"Groom Reaper" John Waters Slays Us in a Lively Q&A
The Farrelly Brothers
John Waters, 'Til Death Do Us Part
, the Jackass
boys, every contestant who's ever eaten an insect on Fear Factor
... they all owe a huge debt to the schlockmeister who pioneered hard-to-stomach, in-your-face entertainment: Baltimore-based auteur/author/actor John Waters
. Originally known as the director of campy, lowbrow flicks punctuated by gross-out gags (e.g., plus-size drag queen Divine
eating authentic dog poop in 1972's Pink Flamingos
), the 60-year-old moviemaker has enjoyed a more mellow image in recent years, thanks to a string of family-friendly guest spots (My Name Is Earl
, The Simpsons
) and the smash Broadway musical adaptation of his 1988 opus Hairspray
, currently being remade for the big screen. But Waters insists that he's as outrageous as he ever was; it's society
that's changed. Assuming his supposition is correct, perhaps the mainstream is ready to embrace his newest gig, as the host of 'Til Death Do Us Part
, Court TV's first-ever scripted series (premiering tonight at 10 pm/ET). As the Groom Reaper, the Hitchcock-like narrator of real-life tales of marriages that ended in murder, Waters imbues the dark subject matter with kitschy, pun-heavy humor.
TVGuide.com: I read that you're a big aficionado of Court TV and that you used to attend a lot of trials.
John Waters: I went to trials for fun all the time, but then people started recognizing me so I stopped. I always thought it would be unfair to the criminal. If the jurors hated my movie, they'd take it out on him!
TVGuide.com: What happens when you're called for jury duty?
Waters: I'm never picked to sit on a trial. It's always the prosecution who wants me and the defense who doesn't, which is strange. Given my movies, I would think that it would be the other way around.
TVGuide.com: So you've never sat on a jury? It's really kind of fun.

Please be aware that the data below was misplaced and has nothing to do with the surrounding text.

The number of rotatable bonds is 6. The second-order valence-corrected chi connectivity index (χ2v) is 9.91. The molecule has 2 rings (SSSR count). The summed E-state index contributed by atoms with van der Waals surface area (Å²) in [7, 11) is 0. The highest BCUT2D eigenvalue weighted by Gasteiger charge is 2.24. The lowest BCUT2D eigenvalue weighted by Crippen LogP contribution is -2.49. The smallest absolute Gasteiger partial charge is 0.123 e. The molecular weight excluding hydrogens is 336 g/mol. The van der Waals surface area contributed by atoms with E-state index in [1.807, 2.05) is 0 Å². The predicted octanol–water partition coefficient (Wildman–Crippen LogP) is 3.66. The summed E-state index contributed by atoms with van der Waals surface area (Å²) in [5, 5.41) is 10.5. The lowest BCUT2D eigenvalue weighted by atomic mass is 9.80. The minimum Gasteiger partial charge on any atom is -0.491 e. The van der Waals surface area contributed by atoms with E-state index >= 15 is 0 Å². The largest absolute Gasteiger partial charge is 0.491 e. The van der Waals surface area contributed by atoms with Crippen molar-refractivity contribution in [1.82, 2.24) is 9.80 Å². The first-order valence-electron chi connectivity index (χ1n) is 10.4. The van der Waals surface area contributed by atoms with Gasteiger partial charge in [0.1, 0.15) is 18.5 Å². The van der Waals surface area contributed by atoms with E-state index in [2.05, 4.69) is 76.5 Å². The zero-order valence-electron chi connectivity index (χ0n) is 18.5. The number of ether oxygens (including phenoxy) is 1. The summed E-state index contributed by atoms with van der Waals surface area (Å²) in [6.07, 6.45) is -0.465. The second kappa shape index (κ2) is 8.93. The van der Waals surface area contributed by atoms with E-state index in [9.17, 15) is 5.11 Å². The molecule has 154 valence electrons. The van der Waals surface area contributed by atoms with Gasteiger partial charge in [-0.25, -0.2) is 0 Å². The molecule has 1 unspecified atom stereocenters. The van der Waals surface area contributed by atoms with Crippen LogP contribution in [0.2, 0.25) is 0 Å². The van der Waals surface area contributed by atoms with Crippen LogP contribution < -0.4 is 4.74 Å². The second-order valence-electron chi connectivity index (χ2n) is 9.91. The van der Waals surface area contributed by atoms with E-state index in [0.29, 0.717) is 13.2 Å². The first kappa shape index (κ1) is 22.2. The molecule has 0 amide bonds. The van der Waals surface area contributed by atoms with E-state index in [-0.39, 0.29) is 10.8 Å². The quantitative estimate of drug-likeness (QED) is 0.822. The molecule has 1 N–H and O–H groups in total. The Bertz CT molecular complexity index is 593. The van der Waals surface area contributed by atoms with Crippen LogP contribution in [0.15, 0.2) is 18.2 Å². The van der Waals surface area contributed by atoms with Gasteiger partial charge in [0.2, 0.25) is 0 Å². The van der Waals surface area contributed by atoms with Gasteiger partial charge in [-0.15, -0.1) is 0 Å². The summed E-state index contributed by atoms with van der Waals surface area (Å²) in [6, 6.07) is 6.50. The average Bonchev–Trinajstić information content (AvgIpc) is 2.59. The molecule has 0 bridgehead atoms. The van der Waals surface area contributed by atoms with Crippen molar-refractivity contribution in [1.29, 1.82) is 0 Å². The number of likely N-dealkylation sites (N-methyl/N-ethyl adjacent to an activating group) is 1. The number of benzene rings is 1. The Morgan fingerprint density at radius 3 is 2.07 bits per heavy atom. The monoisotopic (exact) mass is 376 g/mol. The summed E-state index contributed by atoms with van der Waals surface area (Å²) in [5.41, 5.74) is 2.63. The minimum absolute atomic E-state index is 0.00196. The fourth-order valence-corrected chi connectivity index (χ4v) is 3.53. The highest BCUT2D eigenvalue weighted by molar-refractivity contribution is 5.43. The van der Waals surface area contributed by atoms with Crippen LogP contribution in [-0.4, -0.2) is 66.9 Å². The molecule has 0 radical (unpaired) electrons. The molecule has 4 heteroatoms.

Waters: It wouldn't be for me. I'm too emotional, I'm a liberal, and I don't think I could be very impartial. I taught in prison and I had a friend who was sentenced to death, so those two things always get me booted. Whenever I'm called, I always think, "How long is this going to last? I can't come here every day. I run my own business." It's annoying. Plus, in Baltimore they show you movies while you wait. Last time I sat through, what's that one... "The Shamshaw Redemption"?
TVGuide.com: You mean The Shawshank Redemption?
Waters: That didn't seem like what they should be showing.
TVGuide.com: No kidding. They'd be better off playing one of your films.
Waters: Yeah, like Female Trouble [starring Divine as a mass murderer]. Or have Court TV up there playing. They could get tie-ins with juries all over the country!
TVGuide.com: Speaking of Court TV, how did you get involved with 'Til Death Do Us Part?
Waters: The show was thought up by [director/writer/producer] Jeff Lieberman, who's made a lot of great horror movies (Squirm, Satan's Little Helper). He had me in mind from the start, maybe because I was in [Seed of] Chucky, or perhaps because he thinks I look like a ghoul. I don't know. But I get to be the comic relief. I make it OK to enjoy this show even though you know that one of the spouses is going to off the other.
TVGuide.com: The murders are pretty inventive, not your run-of-the-mill shootings or stabbings. But the slayer always makes a fatal mistake.